Beginner’s Guide to Server Side Web-Development Leveraging Node.Js

Beginner’s Guide to Server Side Web-Development Leveraging Node.Js

 

Client-side web development sufficed to create static websites that users could request from their browsers. The files would be fetched from the web server hosting the website, for the user to view the website. This wouldn’t suggest what the server could do based on the inputs by the user.

For dynamic websites, it wouldn’t make economic sense to display all the dynamic information on separate static pages. That’s where server-side web development comes handy. You can make a few static templates using JavaScript, HTML, CSS, etc. and then update the content of the templates for each user based on user input.

Using Node.Js for Server-Side Web Development

Node.Js is a server-side cross-platform run-time environment (RTE) that runs JavaScript on both the server-side and the client side. Being a cross platform RTE, Node.Js is perfectly compatible with Windows, Mac, Linux and Solaris. To install Node.Js on Windows, you can download a pre-built installer for your version of the OS. The source code is also available in the same “download” link above.

Installation can leave you with a “node” icon in the “nodejs” folder in Program Files or the location you chose to install it. You may also find a Node.js icon or Node.js Command Prompt in your Start Menu. The Command Line is also called the REPL (Read-Eval-Print-Loop)–a high level language shell or an interactive programming environment. You can also use your own default Command Prompt. Using any of them, you can test the installation by typing “node -v” and pressing Enter. You will see the Version Number displayed like v10.15.1.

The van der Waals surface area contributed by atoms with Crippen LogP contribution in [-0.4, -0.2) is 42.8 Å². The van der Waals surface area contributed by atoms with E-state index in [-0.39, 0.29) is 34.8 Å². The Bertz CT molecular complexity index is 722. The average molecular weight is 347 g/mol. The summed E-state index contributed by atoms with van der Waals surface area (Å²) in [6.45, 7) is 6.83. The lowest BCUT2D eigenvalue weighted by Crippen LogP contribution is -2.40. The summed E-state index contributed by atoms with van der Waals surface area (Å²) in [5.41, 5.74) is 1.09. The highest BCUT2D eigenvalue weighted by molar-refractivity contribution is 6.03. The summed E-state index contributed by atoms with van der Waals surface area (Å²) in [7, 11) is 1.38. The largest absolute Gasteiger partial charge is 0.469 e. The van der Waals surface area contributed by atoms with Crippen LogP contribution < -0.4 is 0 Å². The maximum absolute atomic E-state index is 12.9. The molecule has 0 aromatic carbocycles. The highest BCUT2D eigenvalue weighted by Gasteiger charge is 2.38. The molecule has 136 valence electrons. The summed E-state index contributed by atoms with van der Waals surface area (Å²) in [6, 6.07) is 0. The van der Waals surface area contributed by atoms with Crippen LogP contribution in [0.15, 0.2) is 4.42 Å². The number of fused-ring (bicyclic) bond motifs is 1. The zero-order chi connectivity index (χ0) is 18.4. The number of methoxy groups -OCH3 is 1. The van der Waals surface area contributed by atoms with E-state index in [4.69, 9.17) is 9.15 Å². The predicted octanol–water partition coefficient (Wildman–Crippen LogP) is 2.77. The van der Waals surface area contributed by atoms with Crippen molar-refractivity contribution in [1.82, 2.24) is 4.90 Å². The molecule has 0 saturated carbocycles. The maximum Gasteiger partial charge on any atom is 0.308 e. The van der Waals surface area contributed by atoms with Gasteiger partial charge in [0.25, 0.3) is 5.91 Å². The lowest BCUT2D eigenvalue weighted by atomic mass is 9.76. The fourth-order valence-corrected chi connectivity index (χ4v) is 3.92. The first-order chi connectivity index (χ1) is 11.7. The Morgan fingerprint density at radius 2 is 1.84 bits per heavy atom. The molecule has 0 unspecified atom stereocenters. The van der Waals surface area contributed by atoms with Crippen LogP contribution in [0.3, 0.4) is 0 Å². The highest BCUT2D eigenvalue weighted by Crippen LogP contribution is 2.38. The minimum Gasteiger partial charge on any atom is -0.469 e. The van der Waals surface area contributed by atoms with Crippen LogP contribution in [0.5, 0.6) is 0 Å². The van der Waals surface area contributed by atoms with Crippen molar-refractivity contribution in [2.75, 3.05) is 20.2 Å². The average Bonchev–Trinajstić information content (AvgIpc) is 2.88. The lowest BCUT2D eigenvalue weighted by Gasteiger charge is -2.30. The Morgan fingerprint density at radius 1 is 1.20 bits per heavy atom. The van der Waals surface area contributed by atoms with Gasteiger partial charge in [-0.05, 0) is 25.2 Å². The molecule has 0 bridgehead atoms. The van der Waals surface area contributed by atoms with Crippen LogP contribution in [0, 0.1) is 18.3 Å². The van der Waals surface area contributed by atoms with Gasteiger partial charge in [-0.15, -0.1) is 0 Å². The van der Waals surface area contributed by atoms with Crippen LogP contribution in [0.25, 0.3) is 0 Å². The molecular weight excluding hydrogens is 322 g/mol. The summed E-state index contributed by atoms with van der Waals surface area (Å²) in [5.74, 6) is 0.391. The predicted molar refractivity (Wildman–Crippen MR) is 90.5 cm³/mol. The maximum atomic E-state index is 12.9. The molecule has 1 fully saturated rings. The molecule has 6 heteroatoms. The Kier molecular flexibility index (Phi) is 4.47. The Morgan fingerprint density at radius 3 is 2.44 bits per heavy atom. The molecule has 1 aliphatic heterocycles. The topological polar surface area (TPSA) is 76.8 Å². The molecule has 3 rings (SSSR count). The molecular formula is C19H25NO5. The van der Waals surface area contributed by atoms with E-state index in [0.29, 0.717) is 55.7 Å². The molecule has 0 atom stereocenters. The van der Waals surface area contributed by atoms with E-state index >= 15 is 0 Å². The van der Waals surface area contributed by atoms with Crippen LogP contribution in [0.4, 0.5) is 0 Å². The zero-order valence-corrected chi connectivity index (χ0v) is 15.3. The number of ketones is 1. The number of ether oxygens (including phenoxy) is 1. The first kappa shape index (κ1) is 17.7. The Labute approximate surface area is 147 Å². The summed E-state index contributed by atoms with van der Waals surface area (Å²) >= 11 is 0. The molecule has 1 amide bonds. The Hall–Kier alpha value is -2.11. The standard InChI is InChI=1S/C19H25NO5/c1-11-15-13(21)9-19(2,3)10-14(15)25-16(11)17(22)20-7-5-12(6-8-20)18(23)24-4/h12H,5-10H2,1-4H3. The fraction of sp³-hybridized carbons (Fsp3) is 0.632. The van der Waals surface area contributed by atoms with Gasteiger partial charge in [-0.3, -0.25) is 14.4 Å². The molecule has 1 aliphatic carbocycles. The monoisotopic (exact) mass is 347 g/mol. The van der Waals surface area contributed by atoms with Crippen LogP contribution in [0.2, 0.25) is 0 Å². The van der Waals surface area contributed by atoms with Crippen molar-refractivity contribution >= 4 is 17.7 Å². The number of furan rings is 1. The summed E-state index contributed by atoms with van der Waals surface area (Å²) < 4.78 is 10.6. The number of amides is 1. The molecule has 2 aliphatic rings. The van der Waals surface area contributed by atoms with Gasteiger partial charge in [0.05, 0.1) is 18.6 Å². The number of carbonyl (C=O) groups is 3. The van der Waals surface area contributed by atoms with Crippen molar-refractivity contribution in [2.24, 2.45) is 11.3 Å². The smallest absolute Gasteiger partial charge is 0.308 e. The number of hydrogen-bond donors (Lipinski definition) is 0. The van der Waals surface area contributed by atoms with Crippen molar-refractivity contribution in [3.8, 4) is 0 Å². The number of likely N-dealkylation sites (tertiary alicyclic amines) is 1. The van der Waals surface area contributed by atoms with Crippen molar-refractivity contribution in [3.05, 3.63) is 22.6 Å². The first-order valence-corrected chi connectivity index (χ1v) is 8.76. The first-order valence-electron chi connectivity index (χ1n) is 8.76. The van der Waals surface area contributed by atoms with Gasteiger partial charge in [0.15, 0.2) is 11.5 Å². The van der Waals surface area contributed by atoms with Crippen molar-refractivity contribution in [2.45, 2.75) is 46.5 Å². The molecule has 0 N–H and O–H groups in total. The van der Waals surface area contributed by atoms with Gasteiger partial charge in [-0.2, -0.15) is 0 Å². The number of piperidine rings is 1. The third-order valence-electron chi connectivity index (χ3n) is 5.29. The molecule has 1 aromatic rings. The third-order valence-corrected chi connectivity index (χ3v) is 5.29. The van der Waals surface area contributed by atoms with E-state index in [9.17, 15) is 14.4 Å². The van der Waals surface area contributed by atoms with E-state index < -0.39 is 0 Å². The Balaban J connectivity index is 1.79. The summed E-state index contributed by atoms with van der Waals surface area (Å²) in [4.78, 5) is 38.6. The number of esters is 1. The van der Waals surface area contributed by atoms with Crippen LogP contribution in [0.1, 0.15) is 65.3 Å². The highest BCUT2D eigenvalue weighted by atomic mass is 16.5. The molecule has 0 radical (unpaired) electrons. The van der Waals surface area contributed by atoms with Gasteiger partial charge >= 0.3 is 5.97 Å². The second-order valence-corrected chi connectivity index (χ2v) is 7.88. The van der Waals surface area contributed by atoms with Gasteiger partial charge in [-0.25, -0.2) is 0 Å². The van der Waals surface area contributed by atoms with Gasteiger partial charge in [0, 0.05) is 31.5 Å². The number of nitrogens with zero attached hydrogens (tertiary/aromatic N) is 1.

Testing Your Node.Js Installation

Now, it’s time to test if Node.Js itself works. Type “node” in the command line, which will display “>”, the greater than sign. This means that you have entered the node Command Line or that it is ready. Type the command “console.log(‘Node Install Successful’); It will display your message “Node Install Successful”. If the message returns, you can be sure that your Node.Js installation works pretty fine.

Installing and Testing NPM Package Management and Express.Js

The NodeJs installation using the above installer also installs NPM Package Management along with NodeJs. You can also test NPM installation by typing “npm -v”, which will display the NPM version number like 6.4.1.

With NPM v6.4.1, the Express modules come in the package.json file, under the dependencies list. Running the “npm install” also automatically installs the modules in the dependencies list.

Meanwhile, you can also download and install Git to use the Git Terminal in three different forms as Git CMD, Git Bash and Git GUI.

For a start, let’s see how you can create a simple localhost server (using Git Bash) in five easy steps:

  1. Open the Git Bash terminal and type:

mkdir newapp

  2. This creates a folder, after which you can create a file newapp.js using the Linux “touch” command, which works with Windows, if Git Bash is used.

cd newapp

touch newapp.js

  3. Then, open your newapp.js file from the folder and paste the below script in your newapp.js file:

const http = require(‘http’);

var server = http.createServer(function (request, response) {
response.writeHead(200, {“Content-Type”: “text/plain”});
response.end(“
New App\n”);
});

server.listen(9000);

We use “http” to create an http server, also by using a variable function called createServer. We also use other functions as request, response and the input content that will return with the response. We’ve chosen port 9000 and you can choose any port of your choice.

   4. Now, come back to the terminal and type:

node newapp.js

   5. Then, open to your browser and type:

http://localhost:9000

You will see the text “New App” appear on your browser tab.

The above is the first step in using Node.Js through which you create an HTTP server.

In our example above, we haven’t used Express.Js. Express is a web application framework that uses templates, routes (roughly URLs), route handlers (requests), etc. to generate dynamic web pages for each user. In the next part of this article, we will cover how we can create a simple dynamic website using Node.Js with the web application framework Express.Js.

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